Um, so there are millions of stories like that, that we need to get out there because one, [00:21:00] um, I think it’ll, uh, engage members much better than saying, you know, look at my CD rate. Um, but also because the CD rate is, uh, um, It’s cocaine advertising is what my clients would say, you know, it’s like, you’re going to get that quick shot, uh, that quick hit, but it’s not building a brand.

It’s not building, you know, your legacy, your credit union legacy as a pillar of the community. Uh, and that’s really, uh, where people miss. I mean, I see it time and again in my consulting business too, is, you know, I need leads. I need leads. I need leads. It’s like, well, why would anybody come work with you if they don’t even know who you are? You know, when you date, you gotta get to know somebody, you gotta learn to trust them, and then, you know, you know, you go out. It’s not, um, you know, it’s not a quick one and done thing, and that’s where I think a lot of credit unions also miss the [00:22:00] boat, in addition to not even recognizing that what they’re doing is extraordinary. Um, also on your other point, as employers, I mean, we’re constantly for at least five years now, I’ve been talking about the war for talent and, uh, for at least 10 years now, we’ve been watching all these retirements in the C-suite at the credit unions. And one of the things I hear from the executive recruiters is there, there aren’t people well rounded enough.

There aren’t people who have the experience. There aren’t enough people who, you know, whatever it is to backfill these positions. And so, um. Yeah, we’re losing a lot of a lot of great talent and people who have this legacy knowledge that needs to be passed down needs to be shared. Um, we also need to have people prepared to come up in their in their place. Um, So I think, you know, having people who are dedicated to an organization, not because they got to sell their next loan or whatever, but dedicated because [00:23:00] they actually feel good about what they’re doing, because, you know, I, I can’t remember, you know, we’ve all read the stats about the majority of people are disengaged at work. Well, um, you know, if you make them feel like they’re, they’re bigger, something bigger than themselves, you know, Maslow’s Hierarchy, that, that highest level is being a part of something bigger than yourself and giving back. And so, I feel like, you know, credit unions have, oh, I’m getting, I’m giving myself goosebumps. This is really nerdy. But credit unions have so much to give and so much to share,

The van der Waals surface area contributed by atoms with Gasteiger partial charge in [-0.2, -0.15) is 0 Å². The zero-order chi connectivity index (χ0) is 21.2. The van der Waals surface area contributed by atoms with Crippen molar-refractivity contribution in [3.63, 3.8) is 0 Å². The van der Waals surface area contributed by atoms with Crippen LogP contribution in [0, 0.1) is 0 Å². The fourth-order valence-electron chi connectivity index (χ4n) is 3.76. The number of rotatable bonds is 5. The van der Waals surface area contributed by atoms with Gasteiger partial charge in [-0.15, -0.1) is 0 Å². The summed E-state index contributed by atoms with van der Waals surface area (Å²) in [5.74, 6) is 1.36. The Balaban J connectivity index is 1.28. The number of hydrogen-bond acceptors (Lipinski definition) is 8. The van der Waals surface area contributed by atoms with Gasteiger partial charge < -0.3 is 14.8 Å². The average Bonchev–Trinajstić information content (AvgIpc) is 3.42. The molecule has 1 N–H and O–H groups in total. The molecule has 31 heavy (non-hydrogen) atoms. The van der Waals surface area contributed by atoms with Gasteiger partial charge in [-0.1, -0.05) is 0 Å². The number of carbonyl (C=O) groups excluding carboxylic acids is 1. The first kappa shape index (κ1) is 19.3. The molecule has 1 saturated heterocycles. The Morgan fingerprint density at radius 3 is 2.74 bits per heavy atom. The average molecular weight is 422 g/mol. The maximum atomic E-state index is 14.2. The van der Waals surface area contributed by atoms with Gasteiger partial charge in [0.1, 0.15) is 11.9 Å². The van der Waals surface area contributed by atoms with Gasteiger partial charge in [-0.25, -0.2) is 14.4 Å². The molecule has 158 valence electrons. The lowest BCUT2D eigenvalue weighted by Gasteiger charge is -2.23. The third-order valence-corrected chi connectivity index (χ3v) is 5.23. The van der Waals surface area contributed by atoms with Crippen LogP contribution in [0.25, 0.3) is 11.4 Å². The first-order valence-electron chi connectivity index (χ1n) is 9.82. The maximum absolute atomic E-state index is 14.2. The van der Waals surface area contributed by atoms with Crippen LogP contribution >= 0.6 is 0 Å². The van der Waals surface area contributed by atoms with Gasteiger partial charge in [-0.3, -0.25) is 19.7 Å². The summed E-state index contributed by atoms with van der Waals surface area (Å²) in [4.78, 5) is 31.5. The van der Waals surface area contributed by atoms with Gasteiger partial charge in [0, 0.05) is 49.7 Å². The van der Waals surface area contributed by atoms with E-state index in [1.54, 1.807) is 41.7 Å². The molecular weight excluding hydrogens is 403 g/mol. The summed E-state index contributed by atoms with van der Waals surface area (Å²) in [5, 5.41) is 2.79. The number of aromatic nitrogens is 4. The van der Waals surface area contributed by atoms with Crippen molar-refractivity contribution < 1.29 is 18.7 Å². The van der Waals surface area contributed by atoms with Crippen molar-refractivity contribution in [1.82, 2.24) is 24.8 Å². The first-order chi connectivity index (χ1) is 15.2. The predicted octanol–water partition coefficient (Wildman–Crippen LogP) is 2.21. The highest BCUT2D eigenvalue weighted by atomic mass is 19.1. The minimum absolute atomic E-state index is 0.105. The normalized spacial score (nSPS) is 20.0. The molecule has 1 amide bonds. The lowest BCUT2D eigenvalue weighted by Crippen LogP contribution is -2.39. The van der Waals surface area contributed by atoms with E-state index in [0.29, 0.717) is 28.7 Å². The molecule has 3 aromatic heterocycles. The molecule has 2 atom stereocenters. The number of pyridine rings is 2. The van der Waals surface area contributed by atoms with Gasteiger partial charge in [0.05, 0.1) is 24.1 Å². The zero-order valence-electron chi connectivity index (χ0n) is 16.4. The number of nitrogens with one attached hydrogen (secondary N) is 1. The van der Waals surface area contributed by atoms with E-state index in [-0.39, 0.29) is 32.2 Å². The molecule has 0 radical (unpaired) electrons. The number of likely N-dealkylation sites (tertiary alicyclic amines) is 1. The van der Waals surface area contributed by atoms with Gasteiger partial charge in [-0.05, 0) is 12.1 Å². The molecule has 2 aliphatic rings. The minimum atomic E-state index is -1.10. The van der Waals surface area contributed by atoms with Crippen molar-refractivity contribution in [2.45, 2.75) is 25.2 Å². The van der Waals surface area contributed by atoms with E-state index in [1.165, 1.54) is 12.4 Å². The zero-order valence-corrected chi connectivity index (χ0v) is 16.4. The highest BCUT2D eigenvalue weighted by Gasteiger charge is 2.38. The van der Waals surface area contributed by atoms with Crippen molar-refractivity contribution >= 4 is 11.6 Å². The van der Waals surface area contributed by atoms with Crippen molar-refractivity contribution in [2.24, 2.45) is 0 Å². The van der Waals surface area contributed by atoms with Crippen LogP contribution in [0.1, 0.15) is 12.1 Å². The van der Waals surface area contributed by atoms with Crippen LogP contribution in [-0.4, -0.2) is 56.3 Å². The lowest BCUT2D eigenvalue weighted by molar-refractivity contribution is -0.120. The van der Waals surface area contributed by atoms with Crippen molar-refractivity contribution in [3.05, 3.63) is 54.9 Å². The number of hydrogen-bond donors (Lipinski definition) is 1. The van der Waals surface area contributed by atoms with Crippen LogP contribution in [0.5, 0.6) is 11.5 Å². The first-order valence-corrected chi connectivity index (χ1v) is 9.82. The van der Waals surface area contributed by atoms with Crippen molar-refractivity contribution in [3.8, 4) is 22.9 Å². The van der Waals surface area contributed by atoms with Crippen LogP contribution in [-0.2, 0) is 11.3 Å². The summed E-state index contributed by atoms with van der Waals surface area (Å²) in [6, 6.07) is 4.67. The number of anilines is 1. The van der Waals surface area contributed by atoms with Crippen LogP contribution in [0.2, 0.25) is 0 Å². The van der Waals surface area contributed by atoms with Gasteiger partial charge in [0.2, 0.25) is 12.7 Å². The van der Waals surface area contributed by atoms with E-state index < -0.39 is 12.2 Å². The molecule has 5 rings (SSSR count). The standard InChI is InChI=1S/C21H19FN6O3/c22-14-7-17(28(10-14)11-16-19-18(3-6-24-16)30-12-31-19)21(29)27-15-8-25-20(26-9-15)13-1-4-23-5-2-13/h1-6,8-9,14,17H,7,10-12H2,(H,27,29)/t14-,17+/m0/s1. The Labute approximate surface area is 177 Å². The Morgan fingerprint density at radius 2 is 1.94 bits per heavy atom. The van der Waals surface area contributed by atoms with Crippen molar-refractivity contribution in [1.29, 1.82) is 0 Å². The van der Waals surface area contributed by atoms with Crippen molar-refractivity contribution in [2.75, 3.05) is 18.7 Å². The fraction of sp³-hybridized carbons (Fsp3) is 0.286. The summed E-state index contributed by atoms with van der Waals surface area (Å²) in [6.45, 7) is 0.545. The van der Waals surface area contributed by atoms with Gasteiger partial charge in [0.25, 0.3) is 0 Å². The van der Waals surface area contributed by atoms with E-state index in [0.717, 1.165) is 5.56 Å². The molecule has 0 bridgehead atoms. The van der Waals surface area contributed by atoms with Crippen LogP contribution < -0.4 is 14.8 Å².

and they just don’t know how to do it sometimes.

Josh: Yeah. That is, you know, um, uh, it’s like side note. One, one of my absolute favorite programs and you see this all over, right. And we’re, we were talking about this earlier, we’re about to head into, uh, GAC this weekend and um, you know, you’ll see it at GAC, but one of my favorite programs is the YCUP Program.

Right. And the young credit union professionals and just getting an opportunity to [00:24:00] see this next generation of leaders getting excited and passionate. Those are the types of things that I really love seeing get built up. Um, you know, our local, um, our local YCUP does a super cool event every year. It’s a CEO round table.

And it’s CEO speed dating. It’s hilarious. They get like 10 ish CEOs, um, from, you know, different credit unions around the area. They put one of them at each of these ten tables, and then they put ten or so young credit union professionals at the table. And then every 15 minutes, the CEOs rotate until you’ve met with every one of the CEOs.

And it’s total open forum. Anyone at the table can ask anything they want of the CEO, but it’s really a lot of times, you know, driven towards the thought process of like, how should we be thinking about setting ourselves up to be an awesome next generation of leaders for this credit [00:25:00] union? And it’s both so cool to see the excitement on, um, you know, the YCUP side.

But it’s also really cool to see the excitement from the executives, right? And seeing them really want to, like you were saying, like pass down some of this legacy knowledge, but at the same time, like foster a spirit of, um, bringing new ideas and new thoughts and new concepts. Um, and you know, again, I want to kind of get your take on this, both from kind of the consulting standpoint and to just like looking at our industry, but it’s when you were talking about the marketing side of things, like how we used to do things is not how we do things anymore.

Like we just have to call it very bluntly. We live in a very digital age and so many things are changing. Everything from how we’re actually delivering our products and services to building our relationships, but to also how we’re marketing ourselves, right? And so it’s really important to bring in this next generation of talent to think differently, to challenge the status quo.